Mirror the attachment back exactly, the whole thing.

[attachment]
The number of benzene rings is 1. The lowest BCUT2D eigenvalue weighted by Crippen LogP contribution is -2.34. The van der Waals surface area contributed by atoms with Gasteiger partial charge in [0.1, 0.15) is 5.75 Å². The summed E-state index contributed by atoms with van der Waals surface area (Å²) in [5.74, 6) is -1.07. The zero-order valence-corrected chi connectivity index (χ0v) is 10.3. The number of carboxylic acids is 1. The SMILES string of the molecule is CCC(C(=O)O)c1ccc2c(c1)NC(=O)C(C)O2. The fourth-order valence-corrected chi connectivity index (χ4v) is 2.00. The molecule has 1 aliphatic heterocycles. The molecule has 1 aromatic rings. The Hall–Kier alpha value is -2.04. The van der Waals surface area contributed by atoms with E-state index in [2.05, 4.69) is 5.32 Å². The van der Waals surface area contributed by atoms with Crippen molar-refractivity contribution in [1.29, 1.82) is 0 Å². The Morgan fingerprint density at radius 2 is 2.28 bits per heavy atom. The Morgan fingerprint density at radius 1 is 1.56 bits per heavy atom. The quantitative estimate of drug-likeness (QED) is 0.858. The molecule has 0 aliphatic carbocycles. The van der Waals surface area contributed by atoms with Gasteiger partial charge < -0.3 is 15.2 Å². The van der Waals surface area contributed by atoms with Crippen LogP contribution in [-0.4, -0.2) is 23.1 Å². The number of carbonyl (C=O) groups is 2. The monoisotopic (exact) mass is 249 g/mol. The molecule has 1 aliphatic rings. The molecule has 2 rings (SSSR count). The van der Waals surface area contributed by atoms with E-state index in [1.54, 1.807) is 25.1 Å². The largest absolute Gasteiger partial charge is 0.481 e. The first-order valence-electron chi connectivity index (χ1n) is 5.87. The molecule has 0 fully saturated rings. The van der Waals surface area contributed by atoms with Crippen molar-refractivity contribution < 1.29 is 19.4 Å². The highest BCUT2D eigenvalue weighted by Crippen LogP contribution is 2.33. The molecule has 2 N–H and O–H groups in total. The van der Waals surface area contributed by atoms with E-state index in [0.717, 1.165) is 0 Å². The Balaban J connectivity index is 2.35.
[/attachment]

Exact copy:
The number of benzene rings is 1. The lowest BCUT2D eigenvalue weighted by Crippen LogP contribution is -2.34. The van der Waals surface area contributed by atoms with Gasteiger partial charge in [0.1, 0.15) is 5.75 Å². The summed E-state index contributed by atoms with van der Waals surface area (Å²) in [5.74, 6) is -1.07. The zero-order valence-corrected chi connectivity index (χ0v) is 10.3. The number of carboxylic acids is 1. The SMILES string of the molecule is CCC(C(=O)O)c1ccc2c(c1)NC(=O)C(C)O2. The fourth-order valence-corrected chi connectivity index (χ4v) is 2.00. The molecule has 1 aliphatic heterocycles. The molecule has 1 aromatic rings. The Hall–Kier alpha value is -2.04. The van der Waals surface area contributed by atoms with E-state index in [2.05, 4.69) is 5.32 Å². The van der Waals surface area contributed by atoms with Crippen molar-refractivity contribution in [1.29, 1.82) is 0 Å². The Morgan fingerprint density at radius 2 is 2.28 bits per heavy atom. The Morgan fingerprint density at radius 1 is 1.56 bits per heavy atom. The quantitative estimate of drug-likeness (QED) is 0.858. The molecule has 0 aliphatic carbocycles. The van der Waals surface area contributed by atoms with Gasteiger partial charge < -0.3 is 15.2 Å². The van der Waals surface area contributed by atoms with Crippen LogP contribution in [-0.4, -0.2) is 23.1 Å². The number of carbonyl (C=O) groups is 2. The monoisotopic (exact) mass is 249 g/mol. The molecule has 1 aliphatic rings. The molecule has 2 rings (SSSR count). The van der Waals surface area contributed by atoms with E-state index in [1.54, 1.807) is 25.1 Å². The largest absolute Gasteiger partial charge is 0.481 e. The first-order valence-electron chi connectivity index (χ1n) is 5.87. The molecule has 0 fully saturated rings. The van der Waals surface area contributed by atoms with Crippen molar-refractivity contribution < 1.29 is 19.4 Å². The highest BCUT2D eigenvalue weighted by Crippen LogP contribution is 2.33. The molecule has 2 N–H and O–H groups in total. The van der Waals surface area contributed by atoms with E-state index in [0.717, 1.165) is 0 Å². The Balaban J connectivity index is 2.35.